Monday, August 13, 2012

A little geekery with old games

Okay, so I like video games.

Also, I'm not rich, and what money I don't spend on paying off student loans, usually doesn't go towards upgrading to the best and brightest game systems.

Which is why I'm only just now playing Final Fantasy XII (on the PS2 that I bought secondhand from a friend of a friend when he upgraded to a then brand-new PS3... don't judge me; I finished both Kingdom Hearts on it first, and played Twilight Princess on the Gamecube in between now and then. Also replayed Chrono Cross and FFVII.)

But I have to admire the game, and not just for its gorgeous graphics, but for doing something that authors struggle with - creating a world so immersive and consistent that it draws you in and never lets you out.

Okay, so I don't have a team of designers behind me to double-check my work and make sure nothing goes against a previously stated principle. I don't have beta-testers to make sure my magic works (although why not?)

But I do have the ability to create a world from the inside out. Its rules are whatever I decide. Its people dress, act, and eat like I want them to. And as long as I remember that they're still people at the core, readers will still be able to connect to them.

FFXII? A princess seeks revenge for her conquered country and murdered father and husband, and then finds that revenge gets in the way of her people's well-being. She struggles with the desire to fight, reluctantly agrees not to encourage a revolt when she wants it the most, yearns for her dead husband, and starts to question her own sanity.

An orphan tries to find purpose in his life after the murder of his brother, trying to escape the relentless anger that pursues him and falling prey to ennui, resorting to thievery as the only revenge he can survive taking. He latches on to the first distraction that comes through, and finds himself swept away in an adventure much bigger than he can handle. But he goes along anyway, because maybe if he's in a purpose so large, he'll be able to find his own. If it doesn't kill him first, that is.

People ride giant birds and cast spells. They wear strange clothes and wield swords larger than themselves. Armies fight in airships, and islands float in the sky. And at the end of it all-

The characters act like people, and so the player can buy into the world and find them believable.

What video games have the best characterization? What makes the characters believable?


  1. I never did play Final Fantasy XII (X was the last one I played) as I began to tire of JRPG conventions around the time it was released and ended up getting into Western RPGs more. I wouldn't mind going back and playing it one of these days, though. I gave XIII a try and really wasn't pleased with it at all (though I'm told it gets better further on than I gave it a chance to).

    Anywho, Bioware has always been my favorite game company when it comes to story and characterization in games. The Mass Effect series, Dragon Age, and the Knights of the Old Republic all had characters that have stayed with me over the years.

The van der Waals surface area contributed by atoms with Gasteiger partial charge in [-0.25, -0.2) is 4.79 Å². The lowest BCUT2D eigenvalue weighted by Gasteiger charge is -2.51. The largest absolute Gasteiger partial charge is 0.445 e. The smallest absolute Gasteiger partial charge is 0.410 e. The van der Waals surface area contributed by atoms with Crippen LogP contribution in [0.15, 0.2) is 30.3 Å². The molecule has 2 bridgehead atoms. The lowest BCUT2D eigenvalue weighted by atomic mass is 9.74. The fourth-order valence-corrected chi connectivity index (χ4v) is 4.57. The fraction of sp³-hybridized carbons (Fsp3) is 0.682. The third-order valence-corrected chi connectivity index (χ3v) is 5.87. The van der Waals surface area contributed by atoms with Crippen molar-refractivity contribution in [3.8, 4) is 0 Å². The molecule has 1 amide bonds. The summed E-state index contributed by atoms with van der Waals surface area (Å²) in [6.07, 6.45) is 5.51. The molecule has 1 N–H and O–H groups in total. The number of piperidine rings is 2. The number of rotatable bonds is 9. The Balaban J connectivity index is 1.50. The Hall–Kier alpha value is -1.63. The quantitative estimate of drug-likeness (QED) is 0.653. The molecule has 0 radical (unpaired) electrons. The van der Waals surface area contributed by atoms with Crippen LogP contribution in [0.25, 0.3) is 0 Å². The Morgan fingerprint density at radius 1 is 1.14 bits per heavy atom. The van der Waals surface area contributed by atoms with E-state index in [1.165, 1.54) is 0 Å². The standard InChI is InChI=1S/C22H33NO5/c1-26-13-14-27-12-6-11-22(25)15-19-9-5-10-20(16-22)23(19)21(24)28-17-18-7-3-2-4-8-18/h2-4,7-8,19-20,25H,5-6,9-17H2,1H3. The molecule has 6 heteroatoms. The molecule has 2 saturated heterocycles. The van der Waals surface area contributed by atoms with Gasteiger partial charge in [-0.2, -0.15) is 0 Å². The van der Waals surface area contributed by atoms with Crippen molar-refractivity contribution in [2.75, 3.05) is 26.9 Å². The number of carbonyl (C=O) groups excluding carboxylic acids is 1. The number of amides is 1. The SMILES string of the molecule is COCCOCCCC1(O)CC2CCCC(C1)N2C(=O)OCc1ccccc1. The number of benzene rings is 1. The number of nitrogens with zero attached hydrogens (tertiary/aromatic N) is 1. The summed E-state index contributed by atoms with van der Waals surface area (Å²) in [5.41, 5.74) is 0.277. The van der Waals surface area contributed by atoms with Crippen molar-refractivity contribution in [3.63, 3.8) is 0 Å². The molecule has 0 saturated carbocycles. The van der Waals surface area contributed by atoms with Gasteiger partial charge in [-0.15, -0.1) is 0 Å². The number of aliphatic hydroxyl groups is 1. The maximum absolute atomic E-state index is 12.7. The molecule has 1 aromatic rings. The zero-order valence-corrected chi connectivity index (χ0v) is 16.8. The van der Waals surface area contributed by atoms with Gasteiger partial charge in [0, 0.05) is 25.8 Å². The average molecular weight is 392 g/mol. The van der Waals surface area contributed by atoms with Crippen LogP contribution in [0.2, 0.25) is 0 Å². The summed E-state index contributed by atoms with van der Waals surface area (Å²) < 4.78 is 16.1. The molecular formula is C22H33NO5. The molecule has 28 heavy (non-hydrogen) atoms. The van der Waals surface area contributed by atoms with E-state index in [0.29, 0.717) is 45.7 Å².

That being said, I think Planescape: Torment might be the absolute best in this category. It's one of the best RPGs ever made, in my opinion, and it's got multiple novels worth of text in the game, all well written.

    Excellent post, Juturna! :)


    1. I'm not thrilled with the online features of XIII, which is why I've never picked it up. Call me old-school, but I like my video games to be one-person so that I can rule the world by myself; MMORPGS just have too many people for that ("everybody's a hero" syndrome). 0.o If I want to do some social gaming, I'll tabletop.

      I've heard great things about the Bioware games, but unfortunately have not played any of them. I'm going to have to add them to my list. I don't think I've ever heard of Planescape, which is a shame if it's that great! Going to have to do some "research" ;)

      Thanks! :D

  2. Ditto on Bioware! The Mass Effect series is my all-time favorite. I've never wanted to choose the "bad" ending before for the sake of one character.
    Rockstar also does some good character development (and they're very subtle about it, which I love)...though their characters are often less than savory. I've played Red Dead Redemption and LA Noire. Both times it felt like they hit the nail on the head in regards to making everyone feel like they actually belonged in that time and place rather than a modern personality transported there (this includes qualities like unabashed racism and sexism). I hated LA Noire because they did such a good job making the characters in it so unlovable (including the frickin' main character). RDR actually had a couple decent characters (including the main guy, who is awesome), but still plenty of people not worth the dirt on your shoes.

    1. Never could get into anything with characters I didn't like. Unredeemable characters just kill a story for me... But the in-depth development might make up a bit for that in a video game, where "character development" is a relative term depending on series. Regardless, I'll have to check them out!

      Hm. "Bad" ending? Now I'm curious... No spoilers!

    2. Don't bother with LA Noire. On top of the lack of investment in the characters, the gameplay is dull. RDR is fun, though, and pretty cheap now.